On Johnny Alegre Eastern Skies part1

eastern skies


Listening to the album now makes me wish I had made some detailed documentation regarding the arrangements, what Johnny/I had intended to do, and if the actual results matched his/my intentions. I know that I was the arranger and not the composer, but I could say I was very compositionally involved in the songs, because Johnny was generous in that aspect. I could liken his pieces to jazz standards in a real book – there are already solid structures (maybe AABA or AABC, or what), the melody is already laid out, and most of the harmony. But the possibilities for interpretation are endless, and as with good pieces or great songs, one can come up with so many good things out of it, that the tricky part is trimming down the possibilities so that it will still sound cohesive.

Yes, I wish I had made more detailed documentation. As of now I’m also thinking to post some of the arrangement sketches (not the actual arrangements themselves, but their planning and doodling stages), if I can find them in my haystacks of sheets.

I did record in my journal how amazed I was with the orchestra (FILharmoniKa, back then known as Global Studio Orchestra) and Gerard Salonga's conducting.

Right now, though, I hope you can visit my Works page (Arrangements section), and give some of the Eastern Skies clips a listen. I don’t own the copyrights to the songs, so it’s not wise to post the full songs themselves. Even if I posted them in non-downloadable (streaming) format, lots of software are available nowadays which can capture those streaming media as mp3’s, so I thought it best to just post 1-minute sections of the songs.

I’ll be posting more on these in the weeks to come.



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Arranging Muscles

Whew! The past month was a total whirl. All in all these were stuff I did (from mid-April till May 21):

- an arrangement for the Philippine Youth Symphonic Band (will post it here soon as I get a copy of the performance)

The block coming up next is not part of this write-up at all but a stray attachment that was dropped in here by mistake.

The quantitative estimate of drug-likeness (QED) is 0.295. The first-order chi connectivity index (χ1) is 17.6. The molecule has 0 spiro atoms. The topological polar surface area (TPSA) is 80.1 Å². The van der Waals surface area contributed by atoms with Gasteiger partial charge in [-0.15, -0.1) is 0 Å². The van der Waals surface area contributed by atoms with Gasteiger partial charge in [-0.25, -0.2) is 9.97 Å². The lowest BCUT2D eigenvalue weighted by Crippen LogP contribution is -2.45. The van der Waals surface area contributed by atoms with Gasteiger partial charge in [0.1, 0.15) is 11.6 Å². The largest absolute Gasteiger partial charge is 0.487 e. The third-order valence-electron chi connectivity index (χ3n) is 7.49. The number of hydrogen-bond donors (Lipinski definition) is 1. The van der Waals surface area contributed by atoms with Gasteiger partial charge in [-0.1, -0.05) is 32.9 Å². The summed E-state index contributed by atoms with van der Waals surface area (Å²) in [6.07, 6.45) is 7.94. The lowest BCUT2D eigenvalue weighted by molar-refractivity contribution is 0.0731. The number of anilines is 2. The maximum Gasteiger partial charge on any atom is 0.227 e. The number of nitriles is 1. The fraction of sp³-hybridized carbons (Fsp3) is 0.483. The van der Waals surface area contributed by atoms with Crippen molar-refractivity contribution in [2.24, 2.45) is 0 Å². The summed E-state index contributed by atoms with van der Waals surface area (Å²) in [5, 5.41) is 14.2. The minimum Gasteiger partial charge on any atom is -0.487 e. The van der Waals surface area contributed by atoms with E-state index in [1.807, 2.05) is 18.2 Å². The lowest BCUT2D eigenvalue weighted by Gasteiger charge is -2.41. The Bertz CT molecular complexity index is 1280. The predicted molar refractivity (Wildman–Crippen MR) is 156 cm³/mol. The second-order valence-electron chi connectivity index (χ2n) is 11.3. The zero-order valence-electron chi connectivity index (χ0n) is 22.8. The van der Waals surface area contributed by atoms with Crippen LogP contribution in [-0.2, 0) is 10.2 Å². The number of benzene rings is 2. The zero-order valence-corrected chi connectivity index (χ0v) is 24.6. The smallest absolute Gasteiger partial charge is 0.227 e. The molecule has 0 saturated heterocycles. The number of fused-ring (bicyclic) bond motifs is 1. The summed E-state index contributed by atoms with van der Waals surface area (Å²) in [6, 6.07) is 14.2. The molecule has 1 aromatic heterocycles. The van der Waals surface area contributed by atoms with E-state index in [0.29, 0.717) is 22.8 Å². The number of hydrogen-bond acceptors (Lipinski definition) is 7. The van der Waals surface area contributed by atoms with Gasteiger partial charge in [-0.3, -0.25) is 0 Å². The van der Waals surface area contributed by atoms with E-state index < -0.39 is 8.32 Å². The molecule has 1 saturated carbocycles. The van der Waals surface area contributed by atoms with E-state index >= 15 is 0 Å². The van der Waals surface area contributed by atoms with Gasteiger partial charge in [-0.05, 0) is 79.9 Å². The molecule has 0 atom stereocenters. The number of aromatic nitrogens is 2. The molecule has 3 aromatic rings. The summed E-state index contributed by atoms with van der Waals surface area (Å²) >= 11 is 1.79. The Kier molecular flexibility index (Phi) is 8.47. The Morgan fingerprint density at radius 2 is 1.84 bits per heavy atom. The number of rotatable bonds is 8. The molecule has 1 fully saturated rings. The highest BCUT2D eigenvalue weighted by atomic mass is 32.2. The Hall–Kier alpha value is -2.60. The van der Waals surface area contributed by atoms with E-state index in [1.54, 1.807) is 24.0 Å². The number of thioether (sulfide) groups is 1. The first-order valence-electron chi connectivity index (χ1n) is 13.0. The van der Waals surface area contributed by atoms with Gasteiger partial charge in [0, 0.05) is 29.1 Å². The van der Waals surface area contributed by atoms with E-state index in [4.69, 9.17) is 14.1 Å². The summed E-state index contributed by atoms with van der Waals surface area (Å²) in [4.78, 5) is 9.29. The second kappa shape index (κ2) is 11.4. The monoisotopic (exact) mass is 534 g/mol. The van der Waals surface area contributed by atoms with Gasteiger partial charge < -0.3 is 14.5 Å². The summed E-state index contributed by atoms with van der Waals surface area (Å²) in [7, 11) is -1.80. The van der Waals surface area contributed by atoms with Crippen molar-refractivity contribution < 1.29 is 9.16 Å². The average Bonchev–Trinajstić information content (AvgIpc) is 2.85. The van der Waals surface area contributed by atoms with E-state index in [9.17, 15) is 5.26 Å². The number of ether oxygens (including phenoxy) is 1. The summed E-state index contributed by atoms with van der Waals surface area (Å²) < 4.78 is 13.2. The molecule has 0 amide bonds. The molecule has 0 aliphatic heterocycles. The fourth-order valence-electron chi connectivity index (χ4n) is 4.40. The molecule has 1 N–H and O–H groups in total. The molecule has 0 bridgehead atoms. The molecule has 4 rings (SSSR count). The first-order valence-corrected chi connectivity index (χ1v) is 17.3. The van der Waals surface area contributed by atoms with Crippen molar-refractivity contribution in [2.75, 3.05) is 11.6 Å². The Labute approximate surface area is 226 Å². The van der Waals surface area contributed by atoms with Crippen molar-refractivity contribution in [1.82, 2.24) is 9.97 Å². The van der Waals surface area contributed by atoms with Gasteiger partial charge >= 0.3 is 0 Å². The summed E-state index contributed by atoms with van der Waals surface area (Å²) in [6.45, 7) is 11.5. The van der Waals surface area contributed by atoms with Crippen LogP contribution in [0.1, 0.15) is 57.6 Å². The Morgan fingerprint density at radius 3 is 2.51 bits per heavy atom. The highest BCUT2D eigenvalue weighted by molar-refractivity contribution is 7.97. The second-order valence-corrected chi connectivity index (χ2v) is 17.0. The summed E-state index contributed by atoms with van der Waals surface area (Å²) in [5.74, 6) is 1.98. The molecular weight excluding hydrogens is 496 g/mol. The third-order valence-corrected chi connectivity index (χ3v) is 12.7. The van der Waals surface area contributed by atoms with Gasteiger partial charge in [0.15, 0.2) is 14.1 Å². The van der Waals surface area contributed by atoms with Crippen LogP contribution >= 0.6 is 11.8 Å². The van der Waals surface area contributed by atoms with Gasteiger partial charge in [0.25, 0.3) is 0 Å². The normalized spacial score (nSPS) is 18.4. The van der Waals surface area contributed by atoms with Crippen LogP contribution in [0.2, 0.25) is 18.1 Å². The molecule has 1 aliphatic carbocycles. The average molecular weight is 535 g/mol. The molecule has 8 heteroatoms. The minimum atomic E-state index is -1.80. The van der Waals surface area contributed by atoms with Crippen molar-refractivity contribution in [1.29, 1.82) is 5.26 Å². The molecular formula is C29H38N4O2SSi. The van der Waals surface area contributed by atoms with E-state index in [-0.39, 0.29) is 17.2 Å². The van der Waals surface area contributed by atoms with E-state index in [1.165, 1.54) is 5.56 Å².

- approximately 20 songs for Singing Bee each week
- 6 orchestra arrangements for Lea’s My Life On Stage concert, some of which were original compositions/themes
- 2 string quartet arrangements for Aiza Seguerra’s album (Singapore release), which were started on a few hours before the recording
- a theme song for the Breast Cancer foundation, fully orchestrated
- the foreword for a friend’s upcoming book
- a recording of my vocals for a friend
- a theme song for a popular milk brand (don’t know yet if it’ll get approved)
- running to and from various rehearsals and recordings for the projects above

As I look at the list, I am wondering how it all fit in that span of time. But I do did learn something here... When the task list, or the project, seemed impossible within the given time, that's because it probably was. I knew my own pacing and capabilities, and I knew I've never done this before. So it was to my benefit that at those moments, I forgot about timetables, time management, and such. At that particular point, making timetables would only make the impossible seem more impossible. So I went into it with a "just finish it" kind of mentality. What I got out from it was I was pushed to do things I could not do before.

Am certainly not complaining, but I could use a break. The past weeks felt like a total workout for my arranging and songwriting muscles. It gave me a good high, but as with seasons, there is a time to go all out, and there is a time to lie back and savor the sweet summer air. (What? Summer's over? Hmm. Must've passed by while my nose was buried in the computer)

- - - -

My Life On Stage, Lea Salonga’s 30th anniversary concert, will be running on its last night tonight. Last night was a success. I’ve been enjoying playing the synth part to double the orchestra strings (since we only have 3 first violins and 3 second violins). The tricky part is to blend in with the real strings, using the expression pedal at the right times and making sure the attacks are smooth, and swelling at the right moments. Of course I also had a wayward note here and there – when I wasn’t too careful about my attacks, a note would stick out. Oops!

Lea is one of the most talented people on earth. Of course, I needn't say that here, most Pinoy musicians already know that. It's such a joy to witness it firsthand.



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